Monday, November 07, 2016

Egypt in Origami

I went to see the fantastic "Pharaoh in Canaan" exhibit now up at the Israel Museum in Jerusalem, which is both a historical-archeological show and a display of fine art, zeroing in on the period when ancient Egypt was the administrative power in the land where I'm living now. That was 3600 to 3200 years ago: a period that overlaps the Biblical account of the Exodus, with the two stories not always jiving happily.

What a wealth of forms and images are in this show! with “Canaanites” and “Egyptians” stereotypically depicted in the papyrus art, and the ceramic, stone and metal products of each culture and their cross-influences here. Also on display is the steele with the oldest Egyptian inscription where the name of “Israel” has been found, so far (circa 1209 BCE). It boasts, in reference to one of several minor states and peoples recently vanquished in Canaan:

“Israel is wasted, its seed utterly destroyed."

But it seems they did not catch quite all of us.

Yet it's really the art there that impressed me--and its potential relevance today, to origami specifically.

The Egyptian art of this and near periods was all about emergence from flatness, and you can see the different kinds of low relief and high relief climbing out of the stone, but also a retained interest in the smooth flat slab that was the origin of the carving—an interest which later cultures moved away from. (An interest in the stone origin not as surface but as raw massiness is explored most famously by Michelangelo in his supposedly unfinished works). But we now have a new way to think of and do what the Egyptians did--emerge--because a fold in paper isn't the same as a carved bend in stone even if the superficial result in 3D space can be the same. That paper which was surface is still surface, molecule for molecule. Where in stone there's a bend, in paper that same bend is also a hinge, and the mind plays with the possibility of its swinging--so there's a flex in mental space (possibility-space, form-making space) that doesn't exist equivalently in the older media.  In the types of origami design that attend closely to geometry, the location of the fold is simultaneously a decision of the designer/folder and an implicit potential of the paper there ("this line, formed by dividing that angle in half," etc.), a consideration that does not exist in the "extraction" or "construction" modes of sculpture. In short the “dialog with original flatness” is different, I would say livelier in the case of origami than it was in Egyptian art. But there's also continuity and it's exciting that many of these same old issues can be reopened now with a new eye.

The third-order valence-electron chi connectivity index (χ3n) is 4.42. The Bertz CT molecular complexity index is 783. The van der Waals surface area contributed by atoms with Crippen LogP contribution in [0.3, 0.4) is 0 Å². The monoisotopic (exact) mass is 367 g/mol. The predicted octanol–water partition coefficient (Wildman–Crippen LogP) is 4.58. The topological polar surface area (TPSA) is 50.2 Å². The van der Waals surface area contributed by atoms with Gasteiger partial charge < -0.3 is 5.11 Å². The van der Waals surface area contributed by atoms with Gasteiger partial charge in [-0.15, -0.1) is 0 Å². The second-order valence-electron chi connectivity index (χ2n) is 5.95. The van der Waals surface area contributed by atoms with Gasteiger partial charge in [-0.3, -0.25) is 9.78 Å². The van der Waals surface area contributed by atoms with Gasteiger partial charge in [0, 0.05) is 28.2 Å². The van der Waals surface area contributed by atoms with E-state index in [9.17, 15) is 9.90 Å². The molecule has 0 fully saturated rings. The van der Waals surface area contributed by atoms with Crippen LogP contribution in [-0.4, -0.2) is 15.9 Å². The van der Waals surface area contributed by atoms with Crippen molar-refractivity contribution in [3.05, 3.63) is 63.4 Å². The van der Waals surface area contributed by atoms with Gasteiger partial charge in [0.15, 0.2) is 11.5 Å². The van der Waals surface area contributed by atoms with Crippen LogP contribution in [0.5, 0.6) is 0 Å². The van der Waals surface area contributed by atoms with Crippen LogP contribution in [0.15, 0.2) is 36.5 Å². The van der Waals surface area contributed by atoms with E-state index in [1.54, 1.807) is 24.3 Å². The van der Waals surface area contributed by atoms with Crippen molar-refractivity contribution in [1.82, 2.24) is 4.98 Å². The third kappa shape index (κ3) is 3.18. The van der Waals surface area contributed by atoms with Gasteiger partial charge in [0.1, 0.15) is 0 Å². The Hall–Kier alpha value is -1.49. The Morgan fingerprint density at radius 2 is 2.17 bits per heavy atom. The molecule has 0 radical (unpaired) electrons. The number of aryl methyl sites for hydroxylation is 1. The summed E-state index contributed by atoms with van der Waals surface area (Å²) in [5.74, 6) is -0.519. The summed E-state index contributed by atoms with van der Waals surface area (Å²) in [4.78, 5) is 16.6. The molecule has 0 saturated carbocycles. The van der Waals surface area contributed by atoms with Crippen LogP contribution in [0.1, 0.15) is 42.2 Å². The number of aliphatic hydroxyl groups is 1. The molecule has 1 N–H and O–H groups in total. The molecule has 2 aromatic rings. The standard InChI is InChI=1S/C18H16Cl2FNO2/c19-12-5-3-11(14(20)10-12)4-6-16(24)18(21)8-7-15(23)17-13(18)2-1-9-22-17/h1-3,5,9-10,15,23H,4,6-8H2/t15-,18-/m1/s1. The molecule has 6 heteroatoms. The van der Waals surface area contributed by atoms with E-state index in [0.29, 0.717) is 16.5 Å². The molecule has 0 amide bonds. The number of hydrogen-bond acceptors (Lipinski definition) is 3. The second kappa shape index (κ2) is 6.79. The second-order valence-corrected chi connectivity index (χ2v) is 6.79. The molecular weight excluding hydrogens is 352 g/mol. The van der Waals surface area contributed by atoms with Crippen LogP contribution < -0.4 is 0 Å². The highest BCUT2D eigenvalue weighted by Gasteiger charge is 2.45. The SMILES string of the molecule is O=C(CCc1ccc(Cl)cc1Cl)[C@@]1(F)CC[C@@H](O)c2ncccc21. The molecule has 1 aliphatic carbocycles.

Of course the exhibit is of Egyptian (and Canaanite) art: so you have heavily stylistic representations competing and merging with realistic ones; cross-breeds of animals with heads and bodies swapped; and cross-gendered gods and kings. To some extent this exploratory freedom is paralleled in origami today as it starts to burst onto the scene of the genuine fine-art world. That fact is even more on mind having come just  a few weeks ago from the “Paper Creatures” show curated by Ilan Garibi at the Jaffa Museum (about which I am committed to saying something soon) which has its own “mixed creatures” and explorations of the fantastical in paper.

Apart from all this---look how wonderfully pure that sculpture of the king/god Amun is. Look also how feminine! I would not have guessed a male king till reading the caption.  The gender-bending seems to have been a preference in reality, an attribute of royalty, and not just some stylistic Egptian imagining.

It seems to me that origami contains the potential, and has the internal drive, for sculpture as pure, as clean as this.

It is within reach. I don't pretend to be there yet. But it should be possible,  Yes — with origami too.


Tuesday, October 04, 2016

Hana Hertsman